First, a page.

You wouldn’t tell I had Italian in me by looking at me, instead of having that beautiful Southern Italian olive skin, I’m pale and get sunburnt instead of getting tanned! But the surname definitely gives my Italian roots away. I get the odd look when I tell someone I support Italy, but after they find out the surname and have a good chat about Italian football they completely understand.

Are you a supporter that is greatly invested in international football and what football club do you support on a domestic level?

I’d say I’m invested enough. If there’s an Italy game on, I’ll either find a stream to watch it or at least keep up to date with the game. But I’m definitely a club over country person. Italy losing doesn’t impact on me like an Everton loss does unless it’s a big game like the loss to Spain in the Euro 2012 final, getting knocked out on penalties by Germany at Euro 2016 and the playoff loss to Sweden which meant we didn’t qualify for the 2018 World Cup.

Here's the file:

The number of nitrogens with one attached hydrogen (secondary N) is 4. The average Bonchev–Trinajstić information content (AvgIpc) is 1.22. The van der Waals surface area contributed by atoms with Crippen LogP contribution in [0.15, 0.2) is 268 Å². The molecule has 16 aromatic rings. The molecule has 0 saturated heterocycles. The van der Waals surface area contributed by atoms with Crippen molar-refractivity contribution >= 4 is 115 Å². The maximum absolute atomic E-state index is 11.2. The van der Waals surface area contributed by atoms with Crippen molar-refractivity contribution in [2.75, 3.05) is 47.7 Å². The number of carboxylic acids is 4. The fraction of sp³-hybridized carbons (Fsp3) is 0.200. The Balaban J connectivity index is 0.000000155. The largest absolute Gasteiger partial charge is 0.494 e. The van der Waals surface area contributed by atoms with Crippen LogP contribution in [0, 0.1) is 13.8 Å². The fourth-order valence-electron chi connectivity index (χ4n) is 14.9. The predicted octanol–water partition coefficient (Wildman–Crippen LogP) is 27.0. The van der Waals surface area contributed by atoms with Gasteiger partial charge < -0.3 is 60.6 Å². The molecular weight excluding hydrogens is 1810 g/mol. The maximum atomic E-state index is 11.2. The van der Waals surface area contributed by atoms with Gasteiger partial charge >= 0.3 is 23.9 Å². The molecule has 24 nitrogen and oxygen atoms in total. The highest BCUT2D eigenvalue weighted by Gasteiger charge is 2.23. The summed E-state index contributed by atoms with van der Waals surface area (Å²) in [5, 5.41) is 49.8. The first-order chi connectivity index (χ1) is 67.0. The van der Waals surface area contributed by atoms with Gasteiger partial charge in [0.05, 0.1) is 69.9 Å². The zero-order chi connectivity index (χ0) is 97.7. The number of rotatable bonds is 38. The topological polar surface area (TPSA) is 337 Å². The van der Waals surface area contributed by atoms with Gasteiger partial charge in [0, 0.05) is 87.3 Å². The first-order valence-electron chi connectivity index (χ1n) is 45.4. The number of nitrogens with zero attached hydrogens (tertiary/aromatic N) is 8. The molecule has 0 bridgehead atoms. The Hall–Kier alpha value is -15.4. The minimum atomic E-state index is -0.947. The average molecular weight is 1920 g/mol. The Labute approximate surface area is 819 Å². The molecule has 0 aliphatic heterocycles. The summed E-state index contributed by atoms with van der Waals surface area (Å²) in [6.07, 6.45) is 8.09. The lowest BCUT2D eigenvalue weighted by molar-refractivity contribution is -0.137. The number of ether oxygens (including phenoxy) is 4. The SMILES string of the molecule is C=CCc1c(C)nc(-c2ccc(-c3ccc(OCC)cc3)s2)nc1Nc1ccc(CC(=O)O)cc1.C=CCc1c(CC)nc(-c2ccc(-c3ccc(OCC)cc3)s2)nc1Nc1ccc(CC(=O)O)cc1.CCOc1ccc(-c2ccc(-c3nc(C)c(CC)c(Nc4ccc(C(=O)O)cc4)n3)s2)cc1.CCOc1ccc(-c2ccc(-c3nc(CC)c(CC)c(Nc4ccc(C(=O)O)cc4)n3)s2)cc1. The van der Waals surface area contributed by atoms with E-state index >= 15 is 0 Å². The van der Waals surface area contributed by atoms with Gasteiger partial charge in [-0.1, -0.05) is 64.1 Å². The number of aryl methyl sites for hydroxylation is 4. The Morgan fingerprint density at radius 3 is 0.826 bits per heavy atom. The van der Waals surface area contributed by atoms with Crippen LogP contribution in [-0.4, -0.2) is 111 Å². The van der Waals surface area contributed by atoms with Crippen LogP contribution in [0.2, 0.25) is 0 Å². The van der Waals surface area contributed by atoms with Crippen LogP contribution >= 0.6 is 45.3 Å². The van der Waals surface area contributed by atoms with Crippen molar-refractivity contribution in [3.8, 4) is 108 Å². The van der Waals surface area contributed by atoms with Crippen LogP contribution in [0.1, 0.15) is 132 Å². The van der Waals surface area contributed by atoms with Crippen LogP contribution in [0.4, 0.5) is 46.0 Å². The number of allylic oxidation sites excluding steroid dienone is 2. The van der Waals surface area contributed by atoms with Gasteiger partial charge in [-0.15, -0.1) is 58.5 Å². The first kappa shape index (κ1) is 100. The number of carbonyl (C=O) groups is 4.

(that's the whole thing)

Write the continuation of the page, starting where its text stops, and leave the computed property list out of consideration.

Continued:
Domestically, I support Napoli. As said before, I grew up watching videos of Maradona’s Napoli and after you’ve seen that footage it’s pretty hard not to fall in love with it. I’ve also been told stories from uncles about watching games at the San Paolo so it felt like the most natural thing to do.

I’ve been over to see the family twice but frustratingly, they’ve played away both times I was there. But luckily, I was able to see them when they played Manchester City at City’s ground. I was able to get a ticket in the home end and did my best not to celebrate when Napoli scored.